May 31, 2017, 9:52 AM
This reporter went round in the market to get first-hand information on the reported increase in prices, and how it is affecting the consumer.
According to our findings, the price of the following items increased as the Ramandan approached: a bag of onions increased to D580 from D300; a 20 litre container of oil now costs D1,000 up from D950 before the Ramandan; a bag of rice is selling for D1150 up from D1,050; bag of sugar is D1,380; a bag of Irish potatoes D900; a kilo of meat and bone is now D160 compared to D150 before Ramandan; a kilo of steak is now D200 up from D180.
Speaking to this reporter, Mariama Komma, a consumer, complained that one cannot buy much with D200 as fish money in the public market, as prices are increasing on a daily basis.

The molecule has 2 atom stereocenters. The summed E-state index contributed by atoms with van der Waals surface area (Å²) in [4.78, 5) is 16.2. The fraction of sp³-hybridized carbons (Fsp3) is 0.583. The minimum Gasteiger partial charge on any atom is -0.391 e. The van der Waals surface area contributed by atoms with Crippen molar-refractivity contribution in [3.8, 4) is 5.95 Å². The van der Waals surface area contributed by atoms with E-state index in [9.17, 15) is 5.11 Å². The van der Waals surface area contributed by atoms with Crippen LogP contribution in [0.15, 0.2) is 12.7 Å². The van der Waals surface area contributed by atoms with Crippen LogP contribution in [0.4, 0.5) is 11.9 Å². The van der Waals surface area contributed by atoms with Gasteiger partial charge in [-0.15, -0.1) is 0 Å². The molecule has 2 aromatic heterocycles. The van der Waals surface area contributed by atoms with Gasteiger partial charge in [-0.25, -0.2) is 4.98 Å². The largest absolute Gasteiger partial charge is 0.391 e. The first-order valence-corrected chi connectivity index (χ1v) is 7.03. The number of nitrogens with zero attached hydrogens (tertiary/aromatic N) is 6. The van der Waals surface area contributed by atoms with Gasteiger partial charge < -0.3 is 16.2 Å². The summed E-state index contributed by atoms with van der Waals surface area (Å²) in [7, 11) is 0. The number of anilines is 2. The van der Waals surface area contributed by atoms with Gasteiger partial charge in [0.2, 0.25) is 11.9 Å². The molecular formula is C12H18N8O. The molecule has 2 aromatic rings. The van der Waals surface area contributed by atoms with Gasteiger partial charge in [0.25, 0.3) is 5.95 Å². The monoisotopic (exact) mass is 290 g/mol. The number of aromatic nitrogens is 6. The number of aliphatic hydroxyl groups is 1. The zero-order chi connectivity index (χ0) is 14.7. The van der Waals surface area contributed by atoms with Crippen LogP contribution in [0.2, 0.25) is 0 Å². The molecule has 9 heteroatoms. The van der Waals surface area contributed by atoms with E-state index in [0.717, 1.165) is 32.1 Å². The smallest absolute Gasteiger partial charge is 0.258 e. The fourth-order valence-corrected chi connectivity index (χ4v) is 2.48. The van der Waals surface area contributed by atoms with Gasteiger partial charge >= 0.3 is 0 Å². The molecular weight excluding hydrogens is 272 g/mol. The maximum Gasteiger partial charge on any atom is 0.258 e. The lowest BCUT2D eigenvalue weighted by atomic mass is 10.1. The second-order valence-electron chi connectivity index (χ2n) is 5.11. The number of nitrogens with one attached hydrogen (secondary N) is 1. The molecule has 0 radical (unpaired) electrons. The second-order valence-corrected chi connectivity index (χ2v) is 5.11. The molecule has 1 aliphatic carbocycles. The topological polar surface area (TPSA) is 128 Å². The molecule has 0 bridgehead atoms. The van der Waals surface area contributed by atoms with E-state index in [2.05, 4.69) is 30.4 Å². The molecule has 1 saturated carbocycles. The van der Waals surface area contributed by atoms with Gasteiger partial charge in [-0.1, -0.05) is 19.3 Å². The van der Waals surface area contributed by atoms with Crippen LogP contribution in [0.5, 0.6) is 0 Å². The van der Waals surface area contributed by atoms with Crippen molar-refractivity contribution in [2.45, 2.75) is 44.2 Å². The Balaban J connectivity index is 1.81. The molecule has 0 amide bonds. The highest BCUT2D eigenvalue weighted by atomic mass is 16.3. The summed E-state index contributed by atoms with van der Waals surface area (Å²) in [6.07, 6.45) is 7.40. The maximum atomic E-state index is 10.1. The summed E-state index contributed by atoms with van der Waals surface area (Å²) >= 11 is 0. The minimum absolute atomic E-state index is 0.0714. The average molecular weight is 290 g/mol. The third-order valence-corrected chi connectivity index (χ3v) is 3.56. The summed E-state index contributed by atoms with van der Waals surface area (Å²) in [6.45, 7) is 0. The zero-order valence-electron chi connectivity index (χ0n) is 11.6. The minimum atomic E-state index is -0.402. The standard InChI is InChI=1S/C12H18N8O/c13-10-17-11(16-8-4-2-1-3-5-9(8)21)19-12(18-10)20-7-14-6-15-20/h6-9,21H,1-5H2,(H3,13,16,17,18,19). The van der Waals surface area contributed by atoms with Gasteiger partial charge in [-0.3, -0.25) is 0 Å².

Assan Faal, a Mauritanian businessman, attributed the increase to the depreciation of the dalasi against currencies such as the dollar and CFA, used for importing most commodities.
He added that during the Ramadan the demand for these items is also high.
He said the expenditure of the businesspeople, ranging from paying business operator’s licence to area councils, payment of income taxes, daily buying of Cashpower for electricity supply, payment of rent for their shops, among others, also affected the prices of goods.
Saidou Jallow, a butcher at Latrikunda, spoke of the high cost of animals, which are purchased by the dealers from the neighbouring countries.
Another butcher at Serekunda, Mohammed Degico, also blamed the high cost of meat on the depreciation of the dalasi.